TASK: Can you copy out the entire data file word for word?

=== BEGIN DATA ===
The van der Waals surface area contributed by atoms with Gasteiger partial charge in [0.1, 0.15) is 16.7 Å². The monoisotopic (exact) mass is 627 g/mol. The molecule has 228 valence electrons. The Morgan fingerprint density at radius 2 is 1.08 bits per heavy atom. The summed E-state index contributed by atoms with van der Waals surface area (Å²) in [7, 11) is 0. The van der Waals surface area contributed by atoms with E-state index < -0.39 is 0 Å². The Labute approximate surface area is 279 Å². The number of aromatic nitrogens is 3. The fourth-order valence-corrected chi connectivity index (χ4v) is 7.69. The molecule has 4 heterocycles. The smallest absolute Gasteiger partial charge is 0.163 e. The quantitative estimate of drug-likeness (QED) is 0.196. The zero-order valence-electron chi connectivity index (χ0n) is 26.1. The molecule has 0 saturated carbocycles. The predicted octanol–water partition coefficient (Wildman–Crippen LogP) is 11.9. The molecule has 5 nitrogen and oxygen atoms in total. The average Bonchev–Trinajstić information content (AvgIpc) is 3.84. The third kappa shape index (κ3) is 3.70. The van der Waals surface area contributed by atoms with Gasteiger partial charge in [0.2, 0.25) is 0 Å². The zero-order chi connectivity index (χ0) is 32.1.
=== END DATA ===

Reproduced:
The van der Waals surface area contributed by atoms with Gasteiger partial charge in [0.1, 0.15) is 16.7 Å². The monoisotopic (exact) mass is 627 g/mol. The molecule has 228 valence electrons. The Morgan fingerprint density at radius 2 is 1.08 bits per heavy atom. The summed E-state index contributed by atoms with van der Waals surface area (Å²) in [7, 11) is 0. The van der Waals surface area contributed by atoms with E-state index < -0.39 is 0 Å². The Labute approximate surface area is 279 Å². The number of aromatic nitrogens is 3. The fourth-order valence-corrected chi connectivity index (χ4v) is 7.69. The molecule has 4 heterocycles. The smallest absolute Gasteiger partial charge is 0.163 e. The quantitative estimate of drug-likeness (QED) is 0.196. The zero-order valence-electron chi connectivity index (χ0n) is 26.1. The molecule has 0 saturated carbocycles. The predicted octanol–water partition coefficient (Wildman–Crippen LogP) is 11.9. The molecule has 5 nitrogen and oxygen atoms in total. The average Bonchev–Trinajstić information content (AvgIpc) is 3.84. The third kappa shape index (κ3) is 3.70. The van der Waals surface area contributed by atoms with Gasteiger partial charge in [0.2, 0.25) is 0 Å². The zero-order chi connectivity index (χ0) is 32.1.